The US Independence Day is celebrated on the 4th of July and it’s one of the biggest festivities in the country where Ayrton Senna won five times – twice in Phoenix and three times in Detroit.

Both GPs took place at street circuits, and the three-time F1 world champion was always dominant in that type of race.

Another interesting story involving the Brazilian driver in the US took place in 1992, when he tested an IndyCar race car. During the negotiations of his contract with McLaren for 1993, Ayrton took some time after the end of the 1992 season to test a Penske car at Firebird, a circuit in the Arizona desert, with his friend Emerson Fittipaldi.

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The 1986 Detroit GP was marked by a curious story. While Senna made Brazilian sports fans happy on the track, things didn´t go so well on the football fields of the FIFA World Cup that was taking place in Mexico. The Brazilian squad had just been eliminated on the previous day, in the match against France, the country of origin of several Renault mechanics that worked on Senna’s team.

On Sunday, Senna restored the Brazilian pride by celebrating his win with a gesture that would become his trademark. The driver stopped during the cool down lap to pick up a Brazilian flag and took a final lap while holding it high.

In 1987, Senna ruled the streets of Detroit once again, this time driving the yellow Lotus. The Brazilian started in second and trailed behind Nigel Mansell (Williams) for 33 laps. When the Britton stopped to change tires, the McLaren driver took the lead and stayed there. In a risky strategy, he took care of his tires and didn’t make a pit stop, unlike most of his rivals.

In the 1988 Detroit GP, Senna secured his sixth pole position in six races that year – an amazing performance that was starting to bother his McLaren teammate, Alain Prost, then a two-time world champion (1985-1986). Leaving his competition behind, Senna won from start to finish, with a 38-second advantage over Prost and lapping Benetton’s Thierry Boutsen, who finished in third.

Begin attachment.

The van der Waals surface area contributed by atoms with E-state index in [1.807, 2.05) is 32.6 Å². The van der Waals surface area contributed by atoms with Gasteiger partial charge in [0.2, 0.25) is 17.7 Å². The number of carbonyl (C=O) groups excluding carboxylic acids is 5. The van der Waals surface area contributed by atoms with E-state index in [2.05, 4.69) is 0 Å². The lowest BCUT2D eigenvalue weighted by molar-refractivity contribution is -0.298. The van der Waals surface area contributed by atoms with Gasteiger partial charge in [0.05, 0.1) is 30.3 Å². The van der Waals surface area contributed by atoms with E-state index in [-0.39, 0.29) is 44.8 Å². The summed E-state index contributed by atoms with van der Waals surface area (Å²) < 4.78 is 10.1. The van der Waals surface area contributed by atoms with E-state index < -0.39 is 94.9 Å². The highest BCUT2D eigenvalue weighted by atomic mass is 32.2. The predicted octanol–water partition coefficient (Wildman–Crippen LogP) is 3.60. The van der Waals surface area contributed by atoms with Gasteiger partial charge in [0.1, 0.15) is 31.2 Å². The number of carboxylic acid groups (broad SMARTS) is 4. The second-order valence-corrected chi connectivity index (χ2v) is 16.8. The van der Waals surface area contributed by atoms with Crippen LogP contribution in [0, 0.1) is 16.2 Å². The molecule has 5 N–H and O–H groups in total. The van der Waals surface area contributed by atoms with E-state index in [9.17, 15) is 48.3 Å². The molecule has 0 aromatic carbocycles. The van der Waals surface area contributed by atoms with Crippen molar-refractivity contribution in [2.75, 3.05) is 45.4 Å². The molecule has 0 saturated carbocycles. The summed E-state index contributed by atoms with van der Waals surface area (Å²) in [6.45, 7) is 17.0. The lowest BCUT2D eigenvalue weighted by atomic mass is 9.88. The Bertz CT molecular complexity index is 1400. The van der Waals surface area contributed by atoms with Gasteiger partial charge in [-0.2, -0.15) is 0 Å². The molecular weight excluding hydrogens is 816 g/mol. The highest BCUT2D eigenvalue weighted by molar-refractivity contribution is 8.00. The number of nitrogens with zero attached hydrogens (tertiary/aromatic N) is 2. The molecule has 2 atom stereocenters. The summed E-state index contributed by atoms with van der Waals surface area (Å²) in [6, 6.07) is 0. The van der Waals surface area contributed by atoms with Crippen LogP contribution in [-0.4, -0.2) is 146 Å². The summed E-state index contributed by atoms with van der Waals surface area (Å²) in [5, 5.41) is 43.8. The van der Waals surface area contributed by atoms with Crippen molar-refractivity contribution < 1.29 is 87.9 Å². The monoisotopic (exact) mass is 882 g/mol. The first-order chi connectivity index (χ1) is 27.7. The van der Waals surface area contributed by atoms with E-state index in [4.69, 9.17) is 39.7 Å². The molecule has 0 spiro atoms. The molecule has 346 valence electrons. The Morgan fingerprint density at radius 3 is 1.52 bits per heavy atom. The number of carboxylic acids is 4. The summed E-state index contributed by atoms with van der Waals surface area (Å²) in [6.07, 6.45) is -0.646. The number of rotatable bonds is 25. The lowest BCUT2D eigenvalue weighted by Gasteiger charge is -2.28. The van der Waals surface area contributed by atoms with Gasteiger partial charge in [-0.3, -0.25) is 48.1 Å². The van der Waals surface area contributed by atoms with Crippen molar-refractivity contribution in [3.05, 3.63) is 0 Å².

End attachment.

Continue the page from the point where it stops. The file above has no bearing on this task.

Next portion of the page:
Surprisingly, a heavy rain fell on the Arizona desert during Saturday’s qualifying sessions for the 1990 Phoenix GP, which meant that only the times posted on Friday would be considered.  Therefore, Ayrton started in fifth place. On Sunday, Senna was able to jump to second place during the first few laps, but Jean Alesi was unwilling to give up his position. Senna doggedly pursued him and, on lap 34, overtook Alesi at the end of the main straight.  But he couldn’t have predicted that Alesi would recover on the following corner with a switchback.

One lap later, the Brazilian showed why he was that year’s odds-on favorite: after braking at the same time on a corner, Ayrton pointed his McLaren inwards and made it impossible for Alesi to take back the lead. The Frenchman was ready to try another switchback, but this time Senna closed the door on him. It was Senna’s fourth win in the US.

Unlike his win in the previous year, Senna didn’t have to start in fifth to win in Phoenix. In 1991, he secured the pole position with a one-second advantage over Prost (Ferrari) and led the race for 81 laps until receiving the checkered flag. The win in Phoenix was the start of an amazing season for the Brazilian, who opened a comfortable lead in the standings that proved instrumental at the end of the year against the Williams driven by Nigel Mansell and Riccardo Patrese.

The test with Penske

Worried about the engine change McLaren was planning for 1993 – using Fords instead of Hondas – Senna even considered taking a sabbatical away from F1.

That led Ayrton to the Firebird raceway, a small circuit in the Arizona desert, close to Phoenix. In the narrow, truncated track, that “looked like a go-kart circuit”, in the words of Emerson Fittipaldi, Senna took his first and only laps in an IndyCar racing car. He drove the Penske PC21 with a Chevrolet turbo engine used by the team in the 1992 season.

Check out the full story in the Senna Tv episode below: